Health-care worker files human right complaint over long-term care residents’ – Health News Today

A health-care worker in Merritt, B.C., is raising concerns over a policy that she says discriminates against some elderly wheelchair users in long-term care in the province.

Lindsay Fehr, a rehabilitation assistant who works in a long-term care facility, says the current B.C. basic wheelchair benefit only covers a standard wheelchair, which excludes a number of people who do not fit that criteria.

“If you do not meet that model, like you happen to be tall, you happen to have had a stroke that left you unable to move, any number of things, you are required to pay for your wheelchair,” Fehr said. 

Fehr said the cost of a wheelchair can range between a few hundred dollars to many thousands for specialized wheelchairs, which can be a prohibitive cost for some seniors and families.

If the resident cannot afford the cost of a wheelchair, and the rehabilitation department cannot provide an alternate safe seating option, then they are usually confined to bed, she added.

“The number of seniors that we are talking about who are directly affected by this policy as it stands now, is actually a very, very small percentage. But they are our poorest, weakest, most ill members of our society,” she said.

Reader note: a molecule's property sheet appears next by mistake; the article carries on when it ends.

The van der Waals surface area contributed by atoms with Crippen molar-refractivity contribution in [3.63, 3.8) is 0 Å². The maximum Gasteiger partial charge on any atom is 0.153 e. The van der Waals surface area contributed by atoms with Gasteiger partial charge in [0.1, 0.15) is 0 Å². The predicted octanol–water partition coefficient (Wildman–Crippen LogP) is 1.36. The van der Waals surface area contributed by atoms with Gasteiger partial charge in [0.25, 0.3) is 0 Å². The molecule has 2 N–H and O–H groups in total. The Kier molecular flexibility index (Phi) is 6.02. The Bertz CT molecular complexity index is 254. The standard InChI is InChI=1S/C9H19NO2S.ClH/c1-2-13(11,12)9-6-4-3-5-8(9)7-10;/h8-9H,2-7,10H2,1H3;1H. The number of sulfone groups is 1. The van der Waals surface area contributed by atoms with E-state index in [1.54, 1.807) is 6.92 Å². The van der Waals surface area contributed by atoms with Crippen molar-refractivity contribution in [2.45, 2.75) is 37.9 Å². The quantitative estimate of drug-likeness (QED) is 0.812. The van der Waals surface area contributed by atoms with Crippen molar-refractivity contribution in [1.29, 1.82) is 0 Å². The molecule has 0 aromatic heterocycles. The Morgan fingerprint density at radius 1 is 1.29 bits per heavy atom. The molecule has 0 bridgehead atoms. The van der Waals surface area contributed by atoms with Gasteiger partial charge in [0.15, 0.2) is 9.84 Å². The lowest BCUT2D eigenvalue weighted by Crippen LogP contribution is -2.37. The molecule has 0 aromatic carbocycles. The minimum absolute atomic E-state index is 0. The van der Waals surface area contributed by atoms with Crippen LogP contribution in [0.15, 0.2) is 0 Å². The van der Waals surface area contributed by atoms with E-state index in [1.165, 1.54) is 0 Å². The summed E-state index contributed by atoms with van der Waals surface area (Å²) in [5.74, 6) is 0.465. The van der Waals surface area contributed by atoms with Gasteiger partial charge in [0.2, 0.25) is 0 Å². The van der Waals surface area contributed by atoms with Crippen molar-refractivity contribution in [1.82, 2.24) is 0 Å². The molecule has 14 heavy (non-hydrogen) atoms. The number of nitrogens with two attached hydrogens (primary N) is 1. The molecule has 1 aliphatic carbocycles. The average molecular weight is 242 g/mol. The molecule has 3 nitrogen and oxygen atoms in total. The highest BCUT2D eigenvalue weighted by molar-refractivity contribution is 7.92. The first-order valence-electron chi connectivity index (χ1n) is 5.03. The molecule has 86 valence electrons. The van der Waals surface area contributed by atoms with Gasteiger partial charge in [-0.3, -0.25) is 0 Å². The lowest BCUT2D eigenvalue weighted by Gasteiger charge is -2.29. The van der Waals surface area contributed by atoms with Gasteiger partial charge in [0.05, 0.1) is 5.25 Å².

“And we’re saying to them, if you can’t afford a wheelchair, you’re staying in bed.”

Fehr first contacted her local MLA Jackie Tegart and B.C. senior’s advocate Isobel Mackenzie to help change the policy.

Tegart has sent two letters on behalf of Fehr to the Ministry of Health about the policy which she describes as a “discriminatory and problematic.” Mackenzie, too, wrote a letter saying she would speak to representatives from the Ministry of Health about the policy.

Fehr says a lack of response from the ministry spurred her to then file the human rights complaint. 

“I get that we have some bigger fish to fry right now on the health-care front,” Fehr said. “However, this is something that could be very easily changed.”

CBC News reached out to the Ministry of Health. While the ministry was unable to provide a spokesperson to speak about the issue, it said it was currently reviewing the policy.